“We are living in a decade fraught with horror—The Bush Empire has come close to bringing the planet to its knees and has ushered in a whole new wave of racism,” says Rusty Nails, the director the Music Box Massacre (which lands on October 25, see Short Runs). “Movies like ‘Cloverfield,’ ‘Diary of the Dead’ and ‘Quarantine’ all reflect how little control human beings have in our world currently… there is a constant fear of the unknown destroying us and this can easily be linked to the terrible world policy of our current administration and the way the rest of the world regards America.”
The torture porn is a direct result. “The whole new torture-horror cycle—‘Saw,’ ‘Hostel,’ ‘The Devil’s Rejects’—are all coming straight from recent headlines, straight from Guantanamo Bay,” Nails says. “Straight from Bush’s disinterest in humanity for complete favor of monetary gain.”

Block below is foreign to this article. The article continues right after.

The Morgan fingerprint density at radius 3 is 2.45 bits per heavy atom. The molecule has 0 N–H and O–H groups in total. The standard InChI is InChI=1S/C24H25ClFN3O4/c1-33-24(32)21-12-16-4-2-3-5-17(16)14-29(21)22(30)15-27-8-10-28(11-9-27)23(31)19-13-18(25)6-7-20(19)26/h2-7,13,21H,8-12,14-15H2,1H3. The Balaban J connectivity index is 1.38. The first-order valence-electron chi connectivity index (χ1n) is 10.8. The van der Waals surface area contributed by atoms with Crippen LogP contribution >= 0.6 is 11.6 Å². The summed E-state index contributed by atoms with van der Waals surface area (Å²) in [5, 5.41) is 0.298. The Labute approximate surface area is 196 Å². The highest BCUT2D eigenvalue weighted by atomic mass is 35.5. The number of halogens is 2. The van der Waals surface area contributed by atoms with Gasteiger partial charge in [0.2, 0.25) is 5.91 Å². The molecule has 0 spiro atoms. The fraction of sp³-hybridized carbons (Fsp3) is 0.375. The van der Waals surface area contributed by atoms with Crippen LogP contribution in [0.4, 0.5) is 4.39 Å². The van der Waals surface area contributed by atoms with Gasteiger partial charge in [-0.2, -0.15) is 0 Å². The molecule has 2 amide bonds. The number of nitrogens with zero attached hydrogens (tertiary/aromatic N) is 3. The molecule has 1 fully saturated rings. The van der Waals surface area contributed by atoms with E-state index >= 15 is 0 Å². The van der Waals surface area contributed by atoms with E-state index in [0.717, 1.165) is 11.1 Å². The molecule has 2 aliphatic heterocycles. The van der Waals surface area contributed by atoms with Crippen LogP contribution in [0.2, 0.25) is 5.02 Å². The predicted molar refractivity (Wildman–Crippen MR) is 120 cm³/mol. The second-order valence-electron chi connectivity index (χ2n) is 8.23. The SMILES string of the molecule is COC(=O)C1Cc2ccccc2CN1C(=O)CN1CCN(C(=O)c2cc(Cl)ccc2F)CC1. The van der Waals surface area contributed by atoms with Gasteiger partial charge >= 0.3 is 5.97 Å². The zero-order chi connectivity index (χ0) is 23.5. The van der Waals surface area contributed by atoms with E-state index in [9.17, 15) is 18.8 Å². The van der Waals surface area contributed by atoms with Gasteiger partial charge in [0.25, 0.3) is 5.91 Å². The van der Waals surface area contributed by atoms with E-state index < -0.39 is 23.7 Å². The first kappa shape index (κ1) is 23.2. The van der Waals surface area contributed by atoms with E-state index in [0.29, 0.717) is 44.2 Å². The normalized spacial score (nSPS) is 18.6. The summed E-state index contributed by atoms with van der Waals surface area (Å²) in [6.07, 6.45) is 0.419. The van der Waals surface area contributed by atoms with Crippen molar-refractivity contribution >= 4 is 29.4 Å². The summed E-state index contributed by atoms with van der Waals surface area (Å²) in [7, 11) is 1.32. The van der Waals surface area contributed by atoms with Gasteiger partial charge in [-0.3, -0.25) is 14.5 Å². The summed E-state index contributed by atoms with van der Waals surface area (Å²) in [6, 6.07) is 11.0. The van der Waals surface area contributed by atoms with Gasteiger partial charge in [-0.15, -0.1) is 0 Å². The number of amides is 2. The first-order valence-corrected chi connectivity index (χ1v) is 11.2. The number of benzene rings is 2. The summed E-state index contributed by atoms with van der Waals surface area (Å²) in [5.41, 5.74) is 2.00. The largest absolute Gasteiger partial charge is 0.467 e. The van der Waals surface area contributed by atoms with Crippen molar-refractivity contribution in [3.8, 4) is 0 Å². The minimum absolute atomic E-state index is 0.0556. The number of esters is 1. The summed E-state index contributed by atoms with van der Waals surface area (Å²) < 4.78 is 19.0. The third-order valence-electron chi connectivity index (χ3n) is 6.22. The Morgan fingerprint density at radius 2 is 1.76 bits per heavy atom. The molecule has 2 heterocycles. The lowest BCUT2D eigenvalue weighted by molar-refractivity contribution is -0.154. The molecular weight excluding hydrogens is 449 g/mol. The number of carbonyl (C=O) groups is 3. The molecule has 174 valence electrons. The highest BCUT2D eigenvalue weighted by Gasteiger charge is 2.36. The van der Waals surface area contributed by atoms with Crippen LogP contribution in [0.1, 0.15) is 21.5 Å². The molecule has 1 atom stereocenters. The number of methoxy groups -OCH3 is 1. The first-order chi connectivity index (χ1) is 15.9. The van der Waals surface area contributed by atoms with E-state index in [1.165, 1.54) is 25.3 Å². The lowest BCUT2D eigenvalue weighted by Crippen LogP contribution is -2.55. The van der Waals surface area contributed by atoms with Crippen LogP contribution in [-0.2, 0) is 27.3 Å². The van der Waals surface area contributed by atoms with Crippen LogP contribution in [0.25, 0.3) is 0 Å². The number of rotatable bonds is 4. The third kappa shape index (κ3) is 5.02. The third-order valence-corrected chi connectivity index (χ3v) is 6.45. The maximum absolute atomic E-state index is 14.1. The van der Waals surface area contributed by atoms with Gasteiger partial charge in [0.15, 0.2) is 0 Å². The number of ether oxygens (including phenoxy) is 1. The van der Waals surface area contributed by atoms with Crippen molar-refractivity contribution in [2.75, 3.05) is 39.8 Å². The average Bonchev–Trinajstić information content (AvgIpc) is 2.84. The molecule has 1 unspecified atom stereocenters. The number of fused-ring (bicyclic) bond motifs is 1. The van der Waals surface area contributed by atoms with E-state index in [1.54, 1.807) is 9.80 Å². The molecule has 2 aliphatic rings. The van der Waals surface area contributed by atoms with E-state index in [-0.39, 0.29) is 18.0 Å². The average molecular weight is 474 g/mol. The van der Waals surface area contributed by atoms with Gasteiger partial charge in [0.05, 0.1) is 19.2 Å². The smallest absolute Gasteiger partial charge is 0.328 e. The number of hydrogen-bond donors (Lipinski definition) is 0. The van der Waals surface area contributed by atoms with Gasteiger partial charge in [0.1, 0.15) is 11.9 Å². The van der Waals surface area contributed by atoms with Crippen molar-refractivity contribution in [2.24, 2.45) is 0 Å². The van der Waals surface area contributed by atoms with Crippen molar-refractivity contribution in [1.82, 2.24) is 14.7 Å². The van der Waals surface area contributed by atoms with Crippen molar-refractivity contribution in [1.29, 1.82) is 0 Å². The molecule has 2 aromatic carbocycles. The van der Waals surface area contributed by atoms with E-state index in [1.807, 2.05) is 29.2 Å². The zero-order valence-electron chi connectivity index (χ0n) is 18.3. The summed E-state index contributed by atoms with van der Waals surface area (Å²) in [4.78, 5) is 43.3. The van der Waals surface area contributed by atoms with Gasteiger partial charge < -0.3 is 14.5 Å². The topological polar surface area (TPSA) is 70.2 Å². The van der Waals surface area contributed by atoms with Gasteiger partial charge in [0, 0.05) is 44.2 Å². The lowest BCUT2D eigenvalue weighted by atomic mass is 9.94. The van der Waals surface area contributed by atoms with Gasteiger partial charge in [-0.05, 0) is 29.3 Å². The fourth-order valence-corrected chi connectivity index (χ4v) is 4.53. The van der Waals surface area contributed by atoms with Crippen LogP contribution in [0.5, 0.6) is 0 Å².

Simone Muench, poet and professor at Northwestern and Lewis University, where she’s also taught horror-film classes, agrees. “I do think the political climate infuses itself in the general psyche, whether we choose to think of ourselves as political or not,” she says. “I find that films now in the twenty-first century have been a return to a lot of the filmmaking of the seventies, not in terms of the filming style, but that the filmmakers are really trying to recreate the extremist filmmaking in a way that shocks people out of their apathy. But instead you get things like ‘Saw,’ which has no narrative, no character development, just a boring string of executions.”
Regardless of quality, it seems, something brings audiences back again and again to the ghoulish brutality. “We have Guantanamo Bay, Abu Ghraib, which became so iconic in our consciousness,” Muench says. “In some ways I think we’re fascinated by it, but we don’t want to know the reality, we don’t really want to know about Abu Ghraib, we don’t really want to know what’s going on in Guantanamo Bay. So instead of investigating the real-life, we turn to horror film—they allow us to know what’s happening in these places, but we can see it through the screen, of the unreal, so we don’t have to be affected by it.”